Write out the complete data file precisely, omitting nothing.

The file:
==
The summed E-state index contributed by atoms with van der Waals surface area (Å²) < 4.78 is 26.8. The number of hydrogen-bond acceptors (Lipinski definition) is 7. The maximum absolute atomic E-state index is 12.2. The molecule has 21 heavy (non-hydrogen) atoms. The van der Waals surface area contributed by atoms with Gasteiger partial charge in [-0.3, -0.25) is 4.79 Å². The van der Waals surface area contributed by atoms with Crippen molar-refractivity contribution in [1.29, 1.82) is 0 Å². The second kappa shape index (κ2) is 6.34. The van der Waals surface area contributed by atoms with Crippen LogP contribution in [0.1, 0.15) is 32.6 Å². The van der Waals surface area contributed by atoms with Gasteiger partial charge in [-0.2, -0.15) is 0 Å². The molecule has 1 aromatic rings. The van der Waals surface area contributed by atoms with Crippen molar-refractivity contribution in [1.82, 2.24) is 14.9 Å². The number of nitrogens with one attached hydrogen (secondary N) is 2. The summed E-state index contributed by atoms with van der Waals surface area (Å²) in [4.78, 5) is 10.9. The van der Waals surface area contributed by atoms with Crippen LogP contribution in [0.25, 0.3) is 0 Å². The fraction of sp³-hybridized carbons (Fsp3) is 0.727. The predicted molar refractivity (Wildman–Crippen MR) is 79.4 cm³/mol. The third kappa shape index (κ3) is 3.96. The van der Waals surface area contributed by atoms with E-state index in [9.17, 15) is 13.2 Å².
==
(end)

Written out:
The summed E-state index contributed by atoms with van der Waals surface area (Å²) < 4.78 is 26.8. The number of hydrogen-bond acceptors (Lipinski definition) is 7. The maximum absolute atomic E-state index is 12.2. The molecule has 21 heavy (non-hydrogen) atoms. The van der Waals surface area contributed by atoms with Gasteiger partial charge in [-0.3, -0.25) is 4.79 Å². The van der Waals surface area contributed by atoms with Crippen molar-refractivity contribution in [1.29, 1.82) is 0 Å². The second kappa shape index (κ2) is 6.34. The van der Waals surface area contributed by atoms with Crippen LogP contribution in [0.1, 0.15) is 32.6 Å². The van der Waals surface area contributed by atoms with Gasteiger partial charge in [-0.2, -0.15) is 0 Å². The molecule has 1 aromatic rings. The van der Waals surface area contributed by atoms with Crippen molar-refractivity contribution in [1.82, 2.24) is 14.9 Å². The number of nitrogens with one attached hydrogen (secondary N) is 2. The summed E-state index contributed by atoms with van der Waals surface area (Å²) in [4.78, 5) is 10.9. The van der Waals surface area contributed by atoms with Crippen LogP contribution in [0.25, 0.3) is 0 Å². The fraction of sp³-hybridized carbons (Fsp3) is 0.727. The predicted molar refractivity (Wildman–Crippen MR) is 79.4 cm³/mol. The third kappa shape index (κ3) is 3.96. The van der Waals surface area contributed by atoms with E-state index in [9.17, 15) is 13.2 Å².